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Walmart wants to be the low-price leader. But not too low-priced. So it’s possible you could be saving even more money by buying your groceries at Walmart – if only the retailer didn’t have a very good reason to keep some of its prices just a little higher than it otherwise might.

Walmart executives have offered some interesting insights into their grocery pricing strategies, during a couple of candid presentations at two recent investors conferences. What they say they’ve discovered is that lowering prices too much, on fresh foods in particular, might actually drive some customers away.

“We want to be the low-price leader in fresh food,” Walmart Chief Financial Officer Brett Biggs said at last Wednesday’s Raymond James Institutional Investors Conference. “But in a category like that, just be careful that you are not too low-priced that the customer trusts that it’s high quality, because we need the customer to trust the high quality.”

In other words, if you can get a can of soup for a dollar at your local grocery store, and the same can of soup for 75 cents at Walmart, your choice is pretty clear. But if the grocery store is selling bananas for 59 cents a pound and Walmart is selling them for 29 cents a pound, you might find yourself wondering – what’s wrong with those bananas that they’re so cheap at Walmart?

It’s a subject that researchers recently addressed in a study on the quality of fruits and vegetables sold at dollar stores. They found that, even though the dollar stores’ prices were significantly lower, the quality of the food was just as good as in grocery stores. But shoppers “use price as an indicator of quality, thus, the lower price at the dollar discount store may result in perceptions of lower quality,” the study found. “We are conditioned to believe that cheap, quality produce is too good to be true,” the study’s co-author said.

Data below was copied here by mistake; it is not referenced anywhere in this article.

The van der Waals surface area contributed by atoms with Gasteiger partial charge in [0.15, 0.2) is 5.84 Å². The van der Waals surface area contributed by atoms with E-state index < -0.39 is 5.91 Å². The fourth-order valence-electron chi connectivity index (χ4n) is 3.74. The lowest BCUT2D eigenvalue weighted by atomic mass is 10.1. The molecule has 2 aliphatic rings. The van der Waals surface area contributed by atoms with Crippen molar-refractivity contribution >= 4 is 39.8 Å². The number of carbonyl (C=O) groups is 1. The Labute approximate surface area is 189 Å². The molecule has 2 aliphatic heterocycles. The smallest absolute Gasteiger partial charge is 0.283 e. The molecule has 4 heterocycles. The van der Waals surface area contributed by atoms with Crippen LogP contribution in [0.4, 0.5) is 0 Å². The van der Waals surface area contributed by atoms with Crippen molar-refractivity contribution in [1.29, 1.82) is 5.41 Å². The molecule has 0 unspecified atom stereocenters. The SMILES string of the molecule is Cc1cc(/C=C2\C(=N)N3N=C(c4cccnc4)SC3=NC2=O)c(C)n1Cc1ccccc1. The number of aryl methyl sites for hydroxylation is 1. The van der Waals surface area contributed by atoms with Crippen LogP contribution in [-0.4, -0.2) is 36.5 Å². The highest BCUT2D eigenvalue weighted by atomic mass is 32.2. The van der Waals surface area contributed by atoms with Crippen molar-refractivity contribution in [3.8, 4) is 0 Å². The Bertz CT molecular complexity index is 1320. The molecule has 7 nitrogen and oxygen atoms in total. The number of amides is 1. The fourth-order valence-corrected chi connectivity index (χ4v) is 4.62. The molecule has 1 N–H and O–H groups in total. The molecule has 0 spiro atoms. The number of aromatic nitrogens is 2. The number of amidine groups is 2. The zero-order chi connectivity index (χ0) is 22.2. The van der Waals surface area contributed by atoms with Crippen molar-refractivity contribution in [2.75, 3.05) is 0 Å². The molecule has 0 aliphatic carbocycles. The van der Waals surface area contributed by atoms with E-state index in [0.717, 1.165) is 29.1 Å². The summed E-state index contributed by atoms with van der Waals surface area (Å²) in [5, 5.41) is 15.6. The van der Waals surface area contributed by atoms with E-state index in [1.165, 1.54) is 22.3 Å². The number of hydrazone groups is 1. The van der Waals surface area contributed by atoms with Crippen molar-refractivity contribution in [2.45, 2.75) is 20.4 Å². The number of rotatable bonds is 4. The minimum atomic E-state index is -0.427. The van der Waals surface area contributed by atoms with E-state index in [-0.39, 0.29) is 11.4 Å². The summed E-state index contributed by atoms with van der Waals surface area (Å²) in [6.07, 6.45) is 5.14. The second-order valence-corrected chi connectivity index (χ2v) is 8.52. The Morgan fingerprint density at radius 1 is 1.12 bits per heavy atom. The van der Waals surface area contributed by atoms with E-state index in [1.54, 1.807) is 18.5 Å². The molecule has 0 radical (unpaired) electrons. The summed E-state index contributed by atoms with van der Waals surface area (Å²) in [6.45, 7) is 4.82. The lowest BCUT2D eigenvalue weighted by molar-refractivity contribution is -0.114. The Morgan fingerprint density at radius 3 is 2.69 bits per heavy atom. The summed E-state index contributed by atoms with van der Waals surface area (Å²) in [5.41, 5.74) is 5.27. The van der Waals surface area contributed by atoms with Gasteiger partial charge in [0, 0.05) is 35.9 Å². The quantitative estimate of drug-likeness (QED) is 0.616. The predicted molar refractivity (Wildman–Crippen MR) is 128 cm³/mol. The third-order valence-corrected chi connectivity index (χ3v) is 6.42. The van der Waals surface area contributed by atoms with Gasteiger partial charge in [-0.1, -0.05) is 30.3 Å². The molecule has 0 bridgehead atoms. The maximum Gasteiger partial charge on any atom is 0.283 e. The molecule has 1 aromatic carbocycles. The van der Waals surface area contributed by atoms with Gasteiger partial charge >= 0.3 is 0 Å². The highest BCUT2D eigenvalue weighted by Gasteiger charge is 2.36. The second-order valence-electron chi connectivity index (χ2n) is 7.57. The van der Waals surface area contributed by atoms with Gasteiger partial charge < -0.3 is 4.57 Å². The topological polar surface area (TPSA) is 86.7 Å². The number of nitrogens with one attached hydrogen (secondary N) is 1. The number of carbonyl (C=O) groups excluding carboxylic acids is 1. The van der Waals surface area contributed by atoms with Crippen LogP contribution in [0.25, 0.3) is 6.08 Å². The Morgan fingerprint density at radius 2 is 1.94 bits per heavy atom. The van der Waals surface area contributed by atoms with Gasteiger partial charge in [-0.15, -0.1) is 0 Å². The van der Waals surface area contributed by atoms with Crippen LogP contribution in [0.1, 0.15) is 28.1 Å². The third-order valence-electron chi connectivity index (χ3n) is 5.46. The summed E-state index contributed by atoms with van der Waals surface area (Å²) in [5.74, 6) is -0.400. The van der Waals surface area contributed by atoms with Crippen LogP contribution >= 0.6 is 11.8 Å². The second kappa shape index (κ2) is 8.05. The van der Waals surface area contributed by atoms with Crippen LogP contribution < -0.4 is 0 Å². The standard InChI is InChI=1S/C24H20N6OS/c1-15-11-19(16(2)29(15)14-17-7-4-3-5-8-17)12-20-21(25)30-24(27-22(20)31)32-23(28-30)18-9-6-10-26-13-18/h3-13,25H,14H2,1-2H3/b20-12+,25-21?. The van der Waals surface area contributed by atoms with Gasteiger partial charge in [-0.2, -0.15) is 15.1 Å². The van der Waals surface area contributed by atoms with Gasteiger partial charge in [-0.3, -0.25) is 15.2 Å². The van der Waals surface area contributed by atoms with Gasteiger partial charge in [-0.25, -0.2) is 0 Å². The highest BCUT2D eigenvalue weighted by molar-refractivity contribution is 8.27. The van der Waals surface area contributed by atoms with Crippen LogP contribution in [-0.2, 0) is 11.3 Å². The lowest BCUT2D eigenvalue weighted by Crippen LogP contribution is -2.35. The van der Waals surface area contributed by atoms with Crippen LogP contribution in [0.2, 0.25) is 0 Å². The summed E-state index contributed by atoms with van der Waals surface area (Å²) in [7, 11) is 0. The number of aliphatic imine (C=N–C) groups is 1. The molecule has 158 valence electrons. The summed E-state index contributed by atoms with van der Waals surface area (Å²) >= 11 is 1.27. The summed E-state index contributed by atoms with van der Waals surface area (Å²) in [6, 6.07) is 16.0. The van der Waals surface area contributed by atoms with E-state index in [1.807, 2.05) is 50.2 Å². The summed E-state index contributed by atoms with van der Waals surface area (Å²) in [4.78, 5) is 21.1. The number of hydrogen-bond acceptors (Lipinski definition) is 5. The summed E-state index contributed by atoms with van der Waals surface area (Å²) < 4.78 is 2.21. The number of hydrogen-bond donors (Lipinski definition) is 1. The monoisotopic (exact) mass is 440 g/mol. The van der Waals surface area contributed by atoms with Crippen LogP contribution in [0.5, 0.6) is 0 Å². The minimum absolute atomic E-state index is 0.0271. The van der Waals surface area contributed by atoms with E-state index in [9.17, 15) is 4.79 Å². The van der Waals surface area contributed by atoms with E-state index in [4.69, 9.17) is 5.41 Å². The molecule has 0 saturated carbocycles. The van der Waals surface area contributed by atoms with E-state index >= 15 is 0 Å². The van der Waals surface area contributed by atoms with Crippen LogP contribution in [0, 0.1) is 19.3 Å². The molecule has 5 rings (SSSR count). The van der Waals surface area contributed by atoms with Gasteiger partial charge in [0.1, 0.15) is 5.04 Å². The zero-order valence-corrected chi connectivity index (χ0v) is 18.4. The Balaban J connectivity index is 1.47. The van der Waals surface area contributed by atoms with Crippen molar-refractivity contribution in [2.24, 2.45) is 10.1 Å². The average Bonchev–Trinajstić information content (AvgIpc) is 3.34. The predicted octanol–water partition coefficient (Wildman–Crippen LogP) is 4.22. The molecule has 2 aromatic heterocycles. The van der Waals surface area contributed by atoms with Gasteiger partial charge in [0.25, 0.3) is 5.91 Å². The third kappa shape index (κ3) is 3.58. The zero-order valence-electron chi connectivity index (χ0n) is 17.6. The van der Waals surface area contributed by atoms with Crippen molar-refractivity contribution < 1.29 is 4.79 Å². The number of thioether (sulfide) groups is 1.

So Walmart doesn’t want to take the risk that shoppers will dismiss its fresh foods without ever even giving them a try. Because its executives admit they have a lot of work to do in the fresh food section as it is.

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“We’ve made some good progress, but the unvarnished truth is that we have not even gotten close to arriving,” Walmart U.S. CEO Greg Foran said of Walmart’s in-store experience. Speaking at last Thursday’s UBS Global Consumer and Retail Conference, Foran acknowledged that improving Walmart’s fresh food offering, in particular, “has been a big deal and we haven’t even gotten close to arriving on fresh.”

Overall, he said, “we’re about 50% of where we should be… I get out to stores every single week. About half the time, I am okay with it and the other half I’m grumpy.”

Foran is well aware of the various customer surveys that often rank Walmart low, or last, on a list of most-favored retailers. “Our peers are still a long way ahead of us,” he said. “We’ve got lots more opportunity” to improve, he went on, “whether it’s in-stocks, or inventory, or associate service, quality of fresh, quality of private brands, and I’m excited about that opportunity.”

One of the factors pushing Walmart to step up its game is the rise of the no-frills, deep-discount grocers like ALDI and Lidl. While buying fresh food there may not carry quite the same stigma or quality concerns as buying meat or produce at the dollar store, there’s still a risk that ALDI and Lidl’s low prices on fresh foods will turn off some skeptical customers. But in the interest of remaining competitive, it’s a risk Walmart has decided to accept.

When Lidl opened its first U.S. stores in North Carolina, South Carolina and Virginia two years ago, “we made sure that that was an area that we prioritized for price investment,” Foran said. As for ALDI, “they’ve done a very good job,” he said. “They’ve driven prices down cleverly, and improved the offer overall.”

So as ALDI and Lidl begin to train shoppers that it’s possible for fresh foods to be of good quality and also inexpensive, Walmart may well end up being the beneficiary – maintaining its status as the low-price leader by beating its competitors on price, without worrying that its low prices will make shoppers question whether its fresh food is any good. And if the deep-discounting trend continues, you and your wallet could end up the biggest beneficiaries of all.

Image source: Walmart

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